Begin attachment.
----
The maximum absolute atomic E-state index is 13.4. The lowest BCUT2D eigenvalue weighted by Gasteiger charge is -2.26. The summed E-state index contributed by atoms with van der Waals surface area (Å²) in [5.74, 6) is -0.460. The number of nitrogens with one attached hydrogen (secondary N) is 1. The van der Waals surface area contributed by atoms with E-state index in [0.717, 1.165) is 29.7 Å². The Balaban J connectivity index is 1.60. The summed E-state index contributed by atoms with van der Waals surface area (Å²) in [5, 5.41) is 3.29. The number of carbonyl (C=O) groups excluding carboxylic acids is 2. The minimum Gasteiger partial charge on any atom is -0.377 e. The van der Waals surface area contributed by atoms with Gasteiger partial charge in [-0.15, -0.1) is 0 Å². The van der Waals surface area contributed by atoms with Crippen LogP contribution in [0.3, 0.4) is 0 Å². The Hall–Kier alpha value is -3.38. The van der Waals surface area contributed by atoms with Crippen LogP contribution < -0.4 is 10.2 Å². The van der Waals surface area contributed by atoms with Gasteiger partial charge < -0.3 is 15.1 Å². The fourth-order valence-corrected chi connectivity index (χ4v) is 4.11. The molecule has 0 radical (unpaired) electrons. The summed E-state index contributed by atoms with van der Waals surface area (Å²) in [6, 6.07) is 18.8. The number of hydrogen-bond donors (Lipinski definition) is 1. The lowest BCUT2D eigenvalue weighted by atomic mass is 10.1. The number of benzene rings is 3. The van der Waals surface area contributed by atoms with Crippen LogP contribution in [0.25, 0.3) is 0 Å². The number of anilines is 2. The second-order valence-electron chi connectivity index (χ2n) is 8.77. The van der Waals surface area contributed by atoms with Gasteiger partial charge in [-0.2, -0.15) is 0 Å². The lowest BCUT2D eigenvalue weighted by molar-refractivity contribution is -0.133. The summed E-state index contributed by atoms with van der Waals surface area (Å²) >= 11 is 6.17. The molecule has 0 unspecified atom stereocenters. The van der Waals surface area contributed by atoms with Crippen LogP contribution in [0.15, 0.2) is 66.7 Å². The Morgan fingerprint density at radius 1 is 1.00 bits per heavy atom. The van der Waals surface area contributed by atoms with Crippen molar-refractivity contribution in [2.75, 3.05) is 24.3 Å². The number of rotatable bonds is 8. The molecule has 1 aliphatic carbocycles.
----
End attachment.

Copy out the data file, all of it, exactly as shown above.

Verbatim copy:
The maximum absolute atomic E-state index is 13.4. The lowest BCUT2D eigenvalue weighted by Gasteiger charge is -2.26. The summed E-state index contributed by atoms with van der Waals surface area (Å²) in [5.74, 6) is -0.460. The number of nitrogens with one attached hydrogen (secondary N) is 1. The van der Waals surface area contributed by atoms with E-state index in [0.717, 1.165) is 29.7 Å². The Balaban J connectivity index is 1.60. The summed E-state index contributed by atoms with van der Waals surface area (Å²) in [5, 5.41) is 3.29. The number of carbonyl (C=O) groups excluding carboxylic acids is 2. The minimum Gasteiger partial charge on any atom is -0.377 e. The van der Waals surface area contributed by atoms with Gasteiger partial charge in [-0.15, -0.1) is 0 Å². The van der Waals surface area contributed by atoms with Crippen LogP contribution in [0.3, 0.4) is 0 Å². The Hall–Kier alpha value is -3.38. The van der Waals surface area contributed by atoms with Crippen LogP contribution < -0.4 is 10.2 Å². The van der Waals surface area contributed by atoms with Gasteiger partial charge < -0.3 is 15.1 Å². The fourth-order valence-corrected chi connectivity index (χ4v) is 4.11. The molecule has 0 radical (unpaired) electrons. The summed E-state index contributed by atoms with van der Waals surface area (Å²) in [6, 6.07) is 18.8. The number of hydrogen-bond donors (Lipinski definition) is 1. The lowest BCUT2D eigenvalue weighted by atomic mass is 10.1. The number of benzene rings is 3. The van der Waals surface area contributed by atoms with Crippen LogP contribution in [0.25, 0.3) is 0 Å². The number of anilines is 2. The second-order valence-electron chi connectivity index (χ2n) is 8.77. The van der Waals surface area contributed by atoms with Gasteiger partial charge in [-0.2, -0.15) is 0 Å². The lowest BCUT2D eigenvalue weighted by molar-refractivity contribution is -0.133. The summed E-state index contributed by atoms with van der Waals surface area (Å²) >= 11 is 6.17. The molecule has 0 unspecified atom stereocenters. The van der Waals surface area contributed by atoms with Crippen LogP contribution in [0.15, 0.2) is 66.7 Å². The Morgan fingerprint density at radius 1 is 1.00 bits per heavy atom. The van der Waals surface area contributed by atoms with Crippen molar-refractivity contribution in [2.75, 3.05) is 24.3 Å². The number of rotatable bonds is 8. The molecule has 1 aliphatic carbocycles.